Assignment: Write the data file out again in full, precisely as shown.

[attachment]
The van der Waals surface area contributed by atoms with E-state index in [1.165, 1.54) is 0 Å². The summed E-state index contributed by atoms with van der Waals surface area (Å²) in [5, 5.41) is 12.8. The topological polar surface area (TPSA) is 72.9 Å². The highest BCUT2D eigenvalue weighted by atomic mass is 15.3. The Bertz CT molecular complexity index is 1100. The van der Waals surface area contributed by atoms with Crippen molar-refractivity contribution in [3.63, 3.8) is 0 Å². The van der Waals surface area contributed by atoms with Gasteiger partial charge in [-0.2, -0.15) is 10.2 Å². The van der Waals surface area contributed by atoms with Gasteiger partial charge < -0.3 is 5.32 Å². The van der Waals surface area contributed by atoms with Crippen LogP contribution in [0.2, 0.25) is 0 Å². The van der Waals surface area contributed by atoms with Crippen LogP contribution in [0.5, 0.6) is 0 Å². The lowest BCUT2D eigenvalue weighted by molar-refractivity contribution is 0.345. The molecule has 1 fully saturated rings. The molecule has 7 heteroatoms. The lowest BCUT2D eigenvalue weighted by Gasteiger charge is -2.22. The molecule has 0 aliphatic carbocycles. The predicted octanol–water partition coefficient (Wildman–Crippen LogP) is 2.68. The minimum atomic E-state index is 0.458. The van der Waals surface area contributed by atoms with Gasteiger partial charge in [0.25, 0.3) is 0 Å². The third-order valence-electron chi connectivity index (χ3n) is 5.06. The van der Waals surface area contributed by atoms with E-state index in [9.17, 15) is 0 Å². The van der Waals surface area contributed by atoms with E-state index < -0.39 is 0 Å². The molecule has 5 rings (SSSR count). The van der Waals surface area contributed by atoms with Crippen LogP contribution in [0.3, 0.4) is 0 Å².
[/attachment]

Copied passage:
The van der Waals surface area contributed by atoms with E-state index in [1.165, 1.54) is 0 Å². The summed E-state index contributed by atoms with van der Waals surface area (Å²) in [5, 5.41) is 12.8. The topological polar surface area (TPSA) is 72.9 Å². The highest BCUT2D eigenvalue weighted by atomic mass is 15.3. The Bertz CT molecular complexity index is 1100. The van der Waals surface area contributed by atoms with Crippen molar-refractivity contribution in [3.63, 3.8) is 0 Å². The van der Waals surface area contributed by atoms with Gasteiger partial charge in [-0.2, -0.15) is 10.2 Å². The van der Waals surface area contributed by atoms with Gasteiger partial charge < -0.3 is 5.32 Å². The van der Waals surface area contributed by atoms with Crippen LogP contribution in [0.2, 0.25) is 0 Å². The van der Waals surface area contributed by atoms with Crippen LogP contribution in [0.5, 0.6) is 0 Å². The lowest BCUT2D eigenvalue weighted by molar-refractivity contribution is 0.345. The molecule has 1 fully saturated rings. The molecule has 7 heteroatoms. The lowest BCUT2D eigenvalue weighted by Gasteiger charge is -2.22. The molecule has 0 aliphatic carbocycles. The predicted octanol–water partition coefficient (Wildman–Crippen LogP) is 2.68. The minimum atomic E-state index is 0.458. The van der Waals surface area contributed by atoms with Gasteiger partial charge in [0.25, 0.3) is 0 Å². The third-order valence-electron chi connectivity index (χ3n) is 5.06. The van der Waals surface area contributed by atoms with E-state index in [9.17, 15) is 0 Å². The van der Waals surface area contributed by atoms with E-state index < -0.39 is 0 Å². The molecule has 5 rings (SSSR count). The van der Waals surface area contributed by atoms with Crippen LogP contribution in [0.3, 0.4) is 0 Å².